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Diabetes Mellitus

Image : “Type 1 Diabetes Mellitus” by Manu5. License: CC BY-SA 4.0


Diabetes mellitus describes a heterogenic group of metabolic diseases whose basic characteristic is chronic hyperglycemia with subsequently elevated sugar in the urine. This is where the term diabetes mellitus comes from, referring to the historic term ‘honey-sweet flow’.

Forms of Diabetes Mellitus

Insulin is at the center of this metabolic disease. This hormone is produced in the beta cells of the pancreas and ensures the absorption (as well as the storage) of glucose in different cells of the body. The insulin receptor involved in this process, a transmembrane protein with tyrosine kinase activity, causes the translocation of the glucose transporting protein GLUT4 to the surface of the cell so that glucose can increasingly be transported from the capillary bed to the intracellular compartment. The glucose level in the blood decreases. In people with diabetes mellitus, this mechanism is disrupted at different levels.

Here, we differentiate between different forms of diabetes mellitus based on their etiology:

Diabetes mellitus type 1

Due to the destruction of beta cells, an absolute insulin deficiency is created. This destruction occurs due to either idiopathic (rarer) or immunological processes.

Genetic factors play a predisposing role. A special type of this immunological form of diabetes is LADA (Late autoimmune diabetes in adults), in which the diabetogenic metabolic condition does not occur until adulthood (> 25 years). Pathological hyperglycemia usually occurs from a beta cell loss of approximately 80%. In the diagnosis of autoimmune conditions, one frequently finds antibodies against cytoplasmic islet cells, anti-glutamic acid decarboxylase (anti-GAD) antibodies, insulin autoantibodies, and anti-2A tyrosine phosphate antibodies.

Diabetes mellitus type 2

In 90% of diabetes cases, a pronounced triad consisting of insulin resistance of the target tissue, a secretory defect, or progressive apoptosis of beta cells is present. This constellation often develops in combination with metabolic syndrome, which is frequently found in our affluent society.

Caused by overeating, excess weight, and a simultaneous lack of exercise, permanently high insulin levels occur, which decrease the sensitivity of the insulin receptors and lead to subsequent down-regulation. This causes the insulin level to increase by way of a vicious cycle. At the same time, simultaneously progressing atherosclerosis develops via the dyslipoproteinemia in connection with diabetes mellitus type 2, with numerous late complications.

Note: Regarding hereditary tendencies, diabetes mellitus type 1 and 2 are distributed as follows: diabetes mellitus type 2 more frequently affects first-degree relatives than diabetes mellitus type 1. Child with an affected parent has a 50% likelihood to suffer from the same disease during their lifetime, whereas only 10% of affected individuals suffering from diabetes mellitus type 1 have a positive family history.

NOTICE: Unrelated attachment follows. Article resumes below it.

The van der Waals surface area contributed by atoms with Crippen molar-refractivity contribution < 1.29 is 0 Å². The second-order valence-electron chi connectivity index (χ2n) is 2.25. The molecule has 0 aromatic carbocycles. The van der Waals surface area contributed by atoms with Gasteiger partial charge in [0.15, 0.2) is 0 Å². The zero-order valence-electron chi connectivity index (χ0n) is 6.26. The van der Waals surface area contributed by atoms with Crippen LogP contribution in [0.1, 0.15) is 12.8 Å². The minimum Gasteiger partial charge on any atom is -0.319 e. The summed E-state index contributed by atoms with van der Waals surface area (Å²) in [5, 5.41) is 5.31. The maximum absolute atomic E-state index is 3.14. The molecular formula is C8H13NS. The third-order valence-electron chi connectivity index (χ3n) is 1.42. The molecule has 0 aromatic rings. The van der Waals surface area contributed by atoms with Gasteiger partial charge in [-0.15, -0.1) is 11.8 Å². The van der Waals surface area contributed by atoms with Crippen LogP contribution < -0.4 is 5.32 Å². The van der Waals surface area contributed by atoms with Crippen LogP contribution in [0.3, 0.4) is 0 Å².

Gestational diabetes

Gestational diabetes is any disruption of carbohydrate metabolism during pregnancy. In most cases, the diabetic metabolic tendency resolves after the pregnancy but with an increased risk of a later manifestation of diabetes mellitus. Gestational diabetes can increase the risk of preeclampsia, hydramnios, and urinary tract infections.

The pathological metabolic condition of the mother creates certain peripartum health risks for the child as well. Therefore, respiratory distress syndrome and postpartum (reactive) hypoglycemia are observed frequently.

Genetic defects of beta cells

Several genetic defects can cause hereditary diabetes mellitus, which affects approximately 1% of all diabetic patients, with most of them being affected by the disease at a very young age. This form of diabetes is referred to as Maturity onset diabetes of the young (MODY) which has different genetic causes. The most frequent MODY forms include (important exam question):

  • MODY2: 15% of all cases. The affected gene is glucokinase. MODY2 is characterized by mild progression, mostly without any late complications
  • MODY3: 65% of all cases. The affected gene is HNF-1-alpha

Rare causes of diabetes mellitus

Less frequent causes of diabetes mellitus include a disorder of the exocrine pancreas, endocrinopathy, medications (glucocorticoids, oral contraceptives, etc.), infections, cystic fibrosis, and hemochromatosis. Obviously, a diabetic metabolic condition frequently occurs after pancreatic surgery. Should diabetes mellitus occur as a result of the destruction of pancreatic tissue in general, it is referred to as pancreoprivic diabetes.

This form of diabetes is notably difficult to treat as not ‘only’ the beta cells are destroyed but the production of glucagon and somatostatin is inhibited as well.

Symptoms of Diabetes Mellitus

Initially, diabetes mellitus manifests as unspecified general symptoms such as fatigue, exhaustion, or weakness.